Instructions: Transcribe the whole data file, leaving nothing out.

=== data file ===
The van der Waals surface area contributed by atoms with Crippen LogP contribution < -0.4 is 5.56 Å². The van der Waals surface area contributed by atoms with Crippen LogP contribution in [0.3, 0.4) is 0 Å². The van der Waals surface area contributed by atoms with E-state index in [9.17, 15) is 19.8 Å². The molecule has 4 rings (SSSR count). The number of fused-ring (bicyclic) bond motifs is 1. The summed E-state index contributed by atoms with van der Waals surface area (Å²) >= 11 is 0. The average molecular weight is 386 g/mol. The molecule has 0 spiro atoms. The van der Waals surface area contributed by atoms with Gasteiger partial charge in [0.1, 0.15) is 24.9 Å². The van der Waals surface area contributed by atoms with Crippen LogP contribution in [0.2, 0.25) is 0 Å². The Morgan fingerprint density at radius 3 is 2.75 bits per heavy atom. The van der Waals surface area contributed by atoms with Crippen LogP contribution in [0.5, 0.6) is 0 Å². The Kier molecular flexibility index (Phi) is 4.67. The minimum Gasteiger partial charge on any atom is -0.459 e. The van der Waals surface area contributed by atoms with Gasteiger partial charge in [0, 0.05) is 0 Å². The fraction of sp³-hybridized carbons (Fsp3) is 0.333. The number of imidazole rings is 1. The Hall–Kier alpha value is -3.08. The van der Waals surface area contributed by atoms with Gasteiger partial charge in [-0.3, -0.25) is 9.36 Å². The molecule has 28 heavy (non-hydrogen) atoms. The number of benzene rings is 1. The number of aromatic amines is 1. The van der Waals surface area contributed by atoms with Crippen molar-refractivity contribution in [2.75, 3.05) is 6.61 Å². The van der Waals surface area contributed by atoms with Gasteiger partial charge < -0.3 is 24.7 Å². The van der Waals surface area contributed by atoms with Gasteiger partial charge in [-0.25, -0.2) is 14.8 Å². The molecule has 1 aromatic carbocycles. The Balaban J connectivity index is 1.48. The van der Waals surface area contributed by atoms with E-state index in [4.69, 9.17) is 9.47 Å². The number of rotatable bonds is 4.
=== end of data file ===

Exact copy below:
The van der Waals surface area contributed by atoms with Crippen LogP contribution < -0.4 is 5.56 Å². The van der Waals surface area contributed by atoms with Crippen LogP contribution in [0.3, 0.4) is 0 Å². The van der Waals surface area contributed by atoms with E-state index in [9.17, 15) is 19.8 Å². The molecule has 4 rings (SSSR count). The number of fused-ring (bicyclic) bond motifs is 1. The summed E-state index contributed by atoms with van der Waals surface area (Å²) >= 11 is 0. The average molecular weight is 386 g/mol. The molecule has 0 spiro atoms. The van der Waals surface area contributed by atoms with Gasteiger partial charge in [0.1, 0.15) is 24.9 Å². The van der Waals surface area contributed by atoms with Crippen LogP contribution in [0.2, 0.25) is 0 Å². The Morgan fingerprint density at radius 3 is 2.75 bits per heavy atom. The van der Waals surface area contributed by atoms with Crippen LogP contribution in [0.5, 0.6) is 0 Å². The Kier molecular flexibility index (Phi) is 4.67. The minimum Gasteiger partial charge on any atom is -0.459 e. The van der Waals surface area contributed by atoms with Gasteiger partial charge in [0, 0.05) is 0 Å². The fraction of sp³-hybridized carbons (Fsp3) is 0.333. The number of imidazole rings is 1. The Hall–Kier alpha value is -3.08. The van der Waals surface area contributed by atoms with Gasteiger partial charge in [-0.3, -0.25) is 9.36 Å². The molecule has 28 heavy (non-hydrogen) atoms. The number of benzene rings is 1. The number of aromatic amines is 1. The van der Waals surface area contributed by atoms with Crippen molar-refractivity contribution in [2.75, 3.05) is 6.61 Å². The van der Waals surface area contributed by atoms with Gasteiger partial charge < -0.3 is 24.7 Å². The van der Waals surface area contributed by atoms with Gasteiger partial charge in [-0.25, -0.2) is 14.8 Å². The molecule has 1 aromatic carbocycles. The Balaban J connectivity index is 1.48. The van der Waals surface area contributed by atoms with E-state index in [4.69, 9.17) is 9.47 Å². The number of rotatable bonds is 4.